Those looking to dedicate their careers to personal finance by becoming financial planners, investment advisers, broker-dealer agents, insurance producers, or CPAs, will find a tremendous selection of programs available to fit their career aspirations. In recent years, the significant increase in the number of branch campuses of esteemed universities with locations beyond major metro areas, as well as the option to pursue these programs online, has made degrees in business, finance, accounting, economics, commerce, and related areas, much more accessible. The accessibility of these degrees has only helped to make careers in personal finance more accessible as well.
With hundreds of degrees available, those aspiring to careers in personal finance often seek the council of academic advisors.<!- mfunc feat_school ->
Undergraduate degrees in areas related to business are available through either bachelor of arts (BA) degree programs, which will place a stronger emphasis on liberal arts electives, or bachelor of science (BS) degree programs, which will place more emphasis on math and statistics.<!- mfunc search_btn -> <!- /mfunc search_btn ->
This holds true with the bachelor’s degrees specific to business administration, although a more general Bachelor of Business Administration (BBA) is also available:
- Bachelor of Arts in Business Administration (BABA)
- Bachelor of Science in Business Administration (BSBA)
These degrees will often involve a specialization or specific area of focus pursued as a major in finance, accounting, or financial services.
Typical four-year bachelor’s degree programs require 120 to 135 hours of class credits. Programs vary, but a typical breakdown of credits is shown here:
- 30 to 36 credits in the major
- 20 to 30 credits in other business courses
- 60 to 64 credits in courses outside of business
More specific undergraduate degrees are also available, including:
- Bachelor’s degrees in financial planning or general financial services, which will focus on investment management, strategic investing and planning, estate planning, insurance, tax planning, and financial consulting services.
- BS in Financial Management, which focuses on managing financial resources and includes courses in financial reporting and analysis.
Although, as with bachelor’s degrees, some graduate level programs result in a master of arts (MA), most programs related to business and finance offered at this level result in a master of science (MS) degree. Master’s degrees generally offer students the opportunity to focus on a specific area of interest like accounting, finance, and business. Highly specialized degrees are also available at the graduate level in specific areas that include:
- Financial planning
- Financial services
- Estate planning
- Trust and Wealth Management
Another popular option is the master of business administration (MBA). While some MBA programs are more general in nature, others offer a specific focus, such as personal financial planning, asset and wealth management, and finance.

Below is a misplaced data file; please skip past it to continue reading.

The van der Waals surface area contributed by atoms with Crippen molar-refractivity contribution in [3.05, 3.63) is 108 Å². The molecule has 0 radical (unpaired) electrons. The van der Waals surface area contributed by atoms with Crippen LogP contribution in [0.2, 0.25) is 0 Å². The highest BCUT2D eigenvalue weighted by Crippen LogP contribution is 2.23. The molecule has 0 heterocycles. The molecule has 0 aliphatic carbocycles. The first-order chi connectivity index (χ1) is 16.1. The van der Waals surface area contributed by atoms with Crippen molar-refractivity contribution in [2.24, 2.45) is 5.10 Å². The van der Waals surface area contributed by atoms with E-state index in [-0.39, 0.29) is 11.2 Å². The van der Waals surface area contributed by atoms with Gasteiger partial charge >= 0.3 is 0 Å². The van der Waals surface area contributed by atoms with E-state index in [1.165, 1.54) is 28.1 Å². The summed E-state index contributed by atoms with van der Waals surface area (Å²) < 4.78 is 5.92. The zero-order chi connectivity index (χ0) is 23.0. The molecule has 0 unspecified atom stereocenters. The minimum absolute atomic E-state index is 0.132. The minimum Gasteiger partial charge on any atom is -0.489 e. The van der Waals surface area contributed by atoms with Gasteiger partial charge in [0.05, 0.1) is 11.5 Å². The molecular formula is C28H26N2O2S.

Graduate certificate programs are generally designed for students who already hold a general bachelor’s degree and who are interested in learning about personal finance through graduate level classes in a specific area. Certificates are available in highly specialized areas such as financial planning, wealth management, and estate planning.
Certified Financial Planner (CFP) Education
Qualifying to become a Certified Financial Planner (CFP) through the CFP Board requires a bachelor’s degree or higher in any discipline that includes a financial planning curriculum that meets Board-specified requirements. These may be certificate, undergraduate, or graduate programs. A few examples of the types of degrees available that provide the coursework to satisfy the CFP Board requirements include:
- Graduate Certificate in Personal Financial Planning
- Certificate in Financial Planning
- BS Personal Finance
- BS Business Administration Concentration: Finance-Personal Financial Planning Track
- BS Business Administration/Financial Services
- BBA Financial Planning
- BBA Financial Services
- Masters of Sciences in Financial Services
- MS Housing and Consumer Economics, Emphasis Family Financial Planning
- Personal Financial Planning Specialization (MBA, with a dual concentration in Finance and Accounting/Taxation)
- MBA Personal Financial Planning
- Other MBA programs
Many schools offer degrees to financial professionals who choose to specialize in a specific area. Specialized areas and some related degrees include:
- Wealth management:
- Graduate Certificate in Financial Planning and Wealth Management
- Master of Trust and Wealth Management
- Dual Degree Executive MBA in Asset and Wealth Management.
- Estate planning:
- Certificate in Estate Planning
- Master’s Degree in Estate Planning
- Master of Laws in Estate Planning
- Investment management:
- Graduate Certificate in Investment Management
- Master of Science in Financial Analysis and Investment Management
- Applied Investment Management Program, Undergraduate
- Financial Analysis:
- MS in Financial Analysis
- Executive MS in Financial Statement Analysis
- Master of Security Analysis and Portfolio Management
Taking the Uniform Certified Public Accounting Exam requires 150 semester hours of college level education in most states. Each state has very specific requirements for how credit hours are distributed among accounting, business, and finance courses. Because the 150 semester hour requirement is beyond the standard 120 hours included in most bachelor’s degree programs, some colleges and universities are now offering five-year combined bachelor’s/master’s degree programs in accounting. Students also have other options to obtain the additional hours, including getting a minor in another subject, pursuing a double major, or getting a graduate degree or graduate certificate after completing a bachelor’s degree.